S&P added that the positive outlook reflects the possibility of an improvement in the rating over the next 12 to 18 months if BCP continues to strengthen its domestic profit without increasing its risk appetite, maintaining its advantages in terms of efficiency and revenue diversification while defending its market share in Portugal.

“This action in the rating reflects our conviction that BCP is gradually improving its domestic profitability while progressing in cleaning the balance sheet and preserving a better capital position,” according to a statement.

In the note, S&P stated that it maintained BCP’s long-term rating at ‘BB’, a level still speculative (junk).

S&P pointed out that, despite the economic slowdown in Europe and the environment of low-interest rates, it anticipates that BCP’s results in Portugal will grow supported by the reduction of losses with non-performing loans.

At the same time, they expect BCP to continue to defend its solid market share in the concentrated Portuguese banking system, where it holds market shares of around 17.5 percent in loans and deposits.

S&P praised that BCP remains more efficient than its domestic and international peers, having restructured significantly before some pairs in 2011.

The financial rating agency stated that, unlike its domestic peers, which are focused on Portugal, BCP benefits from the diversification that results from its international operations. The financial rating agency expects the bank to continue to improve its capital ratios and remain focused on reducing the stock of non-performing loans, to reach a ratio of around 6 percent by the end of 2020.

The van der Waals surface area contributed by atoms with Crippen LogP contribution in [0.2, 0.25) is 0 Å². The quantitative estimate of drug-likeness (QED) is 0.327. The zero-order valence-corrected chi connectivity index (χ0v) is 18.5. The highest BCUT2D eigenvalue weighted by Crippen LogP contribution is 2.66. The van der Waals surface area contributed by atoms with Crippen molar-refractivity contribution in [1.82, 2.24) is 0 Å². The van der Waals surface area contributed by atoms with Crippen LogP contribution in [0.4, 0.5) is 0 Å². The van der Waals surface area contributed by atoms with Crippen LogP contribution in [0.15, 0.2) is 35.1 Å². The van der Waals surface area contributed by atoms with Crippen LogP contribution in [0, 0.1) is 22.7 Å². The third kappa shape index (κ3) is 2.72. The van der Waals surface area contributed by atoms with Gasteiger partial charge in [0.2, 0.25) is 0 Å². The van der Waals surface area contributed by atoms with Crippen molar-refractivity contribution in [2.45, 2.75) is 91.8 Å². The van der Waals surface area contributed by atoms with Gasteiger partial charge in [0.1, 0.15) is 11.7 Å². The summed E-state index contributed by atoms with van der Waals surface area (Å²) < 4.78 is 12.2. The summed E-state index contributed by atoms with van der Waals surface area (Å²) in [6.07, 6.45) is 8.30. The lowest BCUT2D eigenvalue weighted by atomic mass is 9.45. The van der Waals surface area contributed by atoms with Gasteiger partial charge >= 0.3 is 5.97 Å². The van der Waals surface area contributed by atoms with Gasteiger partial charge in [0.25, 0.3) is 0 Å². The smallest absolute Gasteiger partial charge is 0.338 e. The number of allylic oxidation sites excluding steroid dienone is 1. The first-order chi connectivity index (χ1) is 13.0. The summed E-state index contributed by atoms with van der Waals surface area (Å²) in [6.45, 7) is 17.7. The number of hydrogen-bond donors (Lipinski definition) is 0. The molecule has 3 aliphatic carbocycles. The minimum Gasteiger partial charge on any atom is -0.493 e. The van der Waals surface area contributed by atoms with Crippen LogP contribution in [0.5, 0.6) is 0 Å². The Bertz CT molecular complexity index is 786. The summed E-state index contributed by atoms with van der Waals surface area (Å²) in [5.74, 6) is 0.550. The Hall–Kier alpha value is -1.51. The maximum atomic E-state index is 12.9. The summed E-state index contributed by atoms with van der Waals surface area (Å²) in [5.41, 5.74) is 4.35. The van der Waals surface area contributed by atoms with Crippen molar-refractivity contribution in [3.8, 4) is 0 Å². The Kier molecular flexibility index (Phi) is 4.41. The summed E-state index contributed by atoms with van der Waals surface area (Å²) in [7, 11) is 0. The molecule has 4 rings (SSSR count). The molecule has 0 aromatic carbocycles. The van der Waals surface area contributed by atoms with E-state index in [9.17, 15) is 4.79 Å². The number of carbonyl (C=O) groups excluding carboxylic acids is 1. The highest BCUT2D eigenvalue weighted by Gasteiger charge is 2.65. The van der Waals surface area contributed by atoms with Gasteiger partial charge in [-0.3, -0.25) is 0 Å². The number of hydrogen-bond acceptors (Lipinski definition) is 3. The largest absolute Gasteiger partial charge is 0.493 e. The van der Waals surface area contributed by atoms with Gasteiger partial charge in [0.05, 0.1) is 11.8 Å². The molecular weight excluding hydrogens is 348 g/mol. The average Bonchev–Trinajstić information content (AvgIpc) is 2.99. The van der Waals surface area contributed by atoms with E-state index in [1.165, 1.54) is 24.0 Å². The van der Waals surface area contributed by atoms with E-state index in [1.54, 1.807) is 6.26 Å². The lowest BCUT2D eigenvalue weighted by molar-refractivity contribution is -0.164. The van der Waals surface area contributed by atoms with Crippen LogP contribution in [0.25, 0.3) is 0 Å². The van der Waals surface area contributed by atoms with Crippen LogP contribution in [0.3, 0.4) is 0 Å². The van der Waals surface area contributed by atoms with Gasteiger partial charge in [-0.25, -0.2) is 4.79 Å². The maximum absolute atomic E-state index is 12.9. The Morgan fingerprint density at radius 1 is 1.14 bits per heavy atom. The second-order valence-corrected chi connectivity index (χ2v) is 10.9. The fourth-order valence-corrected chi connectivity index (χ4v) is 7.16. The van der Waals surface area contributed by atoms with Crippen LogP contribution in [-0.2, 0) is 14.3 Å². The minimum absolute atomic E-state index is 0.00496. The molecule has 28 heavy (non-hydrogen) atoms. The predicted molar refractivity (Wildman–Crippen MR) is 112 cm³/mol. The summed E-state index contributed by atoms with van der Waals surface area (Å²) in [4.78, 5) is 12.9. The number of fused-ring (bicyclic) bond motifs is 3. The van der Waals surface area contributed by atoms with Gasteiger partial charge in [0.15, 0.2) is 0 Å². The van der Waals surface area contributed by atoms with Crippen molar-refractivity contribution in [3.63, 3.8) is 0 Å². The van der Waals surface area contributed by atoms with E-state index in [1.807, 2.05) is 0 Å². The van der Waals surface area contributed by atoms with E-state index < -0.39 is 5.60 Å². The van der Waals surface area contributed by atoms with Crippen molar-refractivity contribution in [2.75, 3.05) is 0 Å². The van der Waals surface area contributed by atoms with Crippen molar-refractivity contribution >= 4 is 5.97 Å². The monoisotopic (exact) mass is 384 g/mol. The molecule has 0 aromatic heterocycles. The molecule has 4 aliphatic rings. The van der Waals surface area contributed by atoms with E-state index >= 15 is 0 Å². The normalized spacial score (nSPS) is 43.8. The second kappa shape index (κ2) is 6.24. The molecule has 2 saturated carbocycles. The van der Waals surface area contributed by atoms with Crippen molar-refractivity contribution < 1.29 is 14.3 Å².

But S&P warned that the outlook for BCP’s rating could be downgraded from positive to stable if BCP proves incapable of improving domestic results, if litigation risks in Poland turn out worse than expected and if the respective losses end up significantly reaching BCP’s consolidated capital position, or if the bank continues with excessively aggressive growth, damaging its financial profile.

On 3 October, the Court of Justice of the European Union said that there are abusive clauses in loans made in Poland in Swiss francs, including by BCP, admitting the possibility of being annulled under European law.

At issue is a request for annulment made by Polish citizens to the courts in Poland and which reached the court concerning the loans in Swiss francs contracted by them in 2008 in Poland, namely housing loans, which led to an increase in household debts when the Swiss franc appreciated against the local currency, the zloty.